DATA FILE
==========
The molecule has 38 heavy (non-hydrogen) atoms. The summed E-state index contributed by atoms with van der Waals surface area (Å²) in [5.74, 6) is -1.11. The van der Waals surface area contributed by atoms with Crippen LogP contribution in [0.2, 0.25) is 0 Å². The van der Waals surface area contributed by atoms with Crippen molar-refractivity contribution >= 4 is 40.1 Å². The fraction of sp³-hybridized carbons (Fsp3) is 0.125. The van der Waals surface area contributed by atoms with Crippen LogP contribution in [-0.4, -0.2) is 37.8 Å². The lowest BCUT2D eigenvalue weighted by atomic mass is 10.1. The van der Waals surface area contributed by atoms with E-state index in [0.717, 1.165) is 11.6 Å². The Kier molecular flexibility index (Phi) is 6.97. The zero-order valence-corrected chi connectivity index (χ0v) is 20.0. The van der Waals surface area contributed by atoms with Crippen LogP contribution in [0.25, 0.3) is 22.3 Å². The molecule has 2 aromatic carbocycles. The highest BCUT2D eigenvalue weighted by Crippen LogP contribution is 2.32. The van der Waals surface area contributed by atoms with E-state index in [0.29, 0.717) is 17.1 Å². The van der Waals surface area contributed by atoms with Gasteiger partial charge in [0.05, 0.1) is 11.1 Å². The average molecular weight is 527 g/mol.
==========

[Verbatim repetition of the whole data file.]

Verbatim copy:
The molecule has 38 heavy (non-hydrogen) atoms. The summed E-state index contributed by atoms with van der Waals surface area (Å²) in [5.74, 6) is -1.11. The van der Waals surface area contributed by atoms with Crippen LogP contribution in [0.2, 0.25) is 0 Å². The van der Waals surface area contributed by atoms with Crippen molar-refractivity contribution >= 4 is 40.1 Å². The fraction of sp³-hybridized carbons (Fsp3) is 0.125. The van der Waals surface area contributed by atoms with Crippen LogP contribution in [-0.4, -0.2) is 37.8 Å². The lowest BCUT2D eigenvalue weighted by atomic mass is 10.1. The van der Waals surface area contributed by atoms with E-state index in [0.717, 1.165) is 11.6 Å². The Kier molecular flexibility index (Phi) is 6.97. The zero-order valence-corrected chi connectivity index (χ0v) is 20.0. The van der Waals surface area contributed by atoms with Crippen LogP contribution in [0.25, 0.3) is 22.3 Å². The molecule has 2 aromatic carbocycles. The highest BCUT2D eigenvalue weighted by Crippen LogP contribution is 2.32. The van der Waals surface area contributed by atoms with E-state index in [0.29, 0.717) is 17.1 Å². The van der Waals surface area contributed by atoms with Gasteiger partial charge in [0.05, 0.1) is 11.1 Å². The average molecular weight is 527 g/mol.